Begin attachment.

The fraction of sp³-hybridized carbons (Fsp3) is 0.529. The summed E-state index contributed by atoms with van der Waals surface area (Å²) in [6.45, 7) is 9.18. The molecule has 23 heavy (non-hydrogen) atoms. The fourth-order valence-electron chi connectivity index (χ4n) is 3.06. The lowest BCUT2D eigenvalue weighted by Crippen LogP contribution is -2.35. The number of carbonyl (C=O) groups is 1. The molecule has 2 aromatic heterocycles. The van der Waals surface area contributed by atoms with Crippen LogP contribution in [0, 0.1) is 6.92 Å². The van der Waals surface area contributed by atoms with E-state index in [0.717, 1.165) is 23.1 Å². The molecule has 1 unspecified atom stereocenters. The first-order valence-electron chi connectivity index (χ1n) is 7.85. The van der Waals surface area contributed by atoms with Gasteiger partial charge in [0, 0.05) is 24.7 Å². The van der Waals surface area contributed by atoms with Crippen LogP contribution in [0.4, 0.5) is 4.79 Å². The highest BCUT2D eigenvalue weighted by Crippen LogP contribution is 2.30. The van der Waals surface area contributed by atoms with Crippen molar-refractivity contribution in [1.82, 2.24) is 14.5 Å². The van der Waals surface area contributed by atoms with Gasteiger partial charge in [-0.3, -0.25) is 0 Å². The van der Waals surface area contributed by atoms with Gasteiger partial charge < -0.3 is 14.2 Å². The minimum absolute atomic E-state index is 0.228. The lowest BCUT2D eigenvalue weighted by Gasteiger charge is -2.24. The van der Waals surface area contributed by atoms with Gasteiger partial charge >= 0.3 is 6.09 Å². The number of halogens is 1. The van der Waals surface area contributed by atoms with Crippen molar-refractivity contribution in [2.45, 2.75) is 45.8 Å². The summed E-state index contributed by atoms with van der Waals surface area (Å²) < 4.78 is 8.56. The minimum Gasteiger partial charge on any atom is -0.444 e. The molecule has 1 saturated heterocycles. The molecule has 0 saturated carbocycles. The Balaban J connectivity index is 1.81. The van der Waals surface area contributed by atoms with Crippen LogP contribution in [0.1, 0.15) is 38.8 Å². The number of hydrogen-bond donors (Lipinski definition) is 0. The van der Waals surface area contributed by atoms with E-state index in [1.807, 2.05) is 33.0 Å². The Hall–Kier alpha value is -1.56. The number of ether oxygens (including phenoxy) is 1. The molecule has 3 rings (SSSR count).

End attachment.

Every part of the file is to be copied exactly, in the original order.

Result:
The fraction of sp³-hybridized carbons (Fsp3) is 0.529. The summed E-state index contributed by atoms with van der Waals surface area (Å²) in [6.45, 7) is 9.18. The molecule has 23 heavy (non-hydrogen) atoms. The fourth-order valence-electron chi connectivity index (χ4n) is 3.06. The lowest BCUT2D eigenvalue weighted by Crippen LogP contribution is -2.35. The number of carbonyl (C=O) groups is 1. The molecule has 2 aromatic heterocycles. The van der Waals surface area contributed by atoms with Crippen LogP contribution in [0, 0.1) is 6.92 Å². The van der Waals surface area contributed by atoms with E-state index in [0.717, 1.165) is 23.1 Å². The molecule has 1 unspecified atom stereocenters. The first-order valence-electron chi connectivity index (χ1n) is 7.85. The van der Waals surface area contributed by atoms with Gasteiger partial charge in [0, 0.05) is 24.7 Å². The van der Waals surface area contributed by atoms with Crippen LogP contribution in [0.4, 0.5) is 4.79 Å². The highest BCUT2D eigenvalue weighted by Crippen LogP contribution is 2.30. The van der Waals surface area contributed by atoms with Crippen molar-refractivity contribution in [1.82, 2.24) is 14.5 Å². The van der Waals surface area contributed by atoms with Gasteiger partial charge in [-0.3, -0.25) is 0 Å². The van der Waals surface area contributed by atoms with Gasteiger partial charge < -0.3 is 14.2 Å². The minimum absolute atomic E-state index is 0.228. The lowest BCUT2D eigenvalue weighted by Gasteiger charge is -2.24. The van der Waals surface area contributed by atoms with Gasteiger partial charge >= 0.3 is 6.09 Å². The number of halogens is 1. The van der Waals surface area contributed by atoms with Crippen molar-refractivity contribution in [2.45, 2.75) is 45.8 Å². The summed E-state index contributed by atoms with van der Waals surface area (Å²) < 4.78 is 8.56. The minimum Gasteiger partial charge on any atom is -0.444 e. The molecule has 1 saturated heterocycles. The molecule has 0 saturated carbocycles. The Balaban J connectivity index is 1.81. The van der Waals surface area contributed by atoms with Crippen LogP contribution in [0.1, 0.15) is 38.8 Å². The number of hydrogen-bond donors (Lipinski definition) is 0. The van der Waals surface area contributed by atoms with E-state index in [1.807, 2.05) is 33.0 Å². The Hall–Kier alpha value is -1.56. The number of ether oxygens (including phenoxy) is 1. The molecule has 3 rings (SSSR count).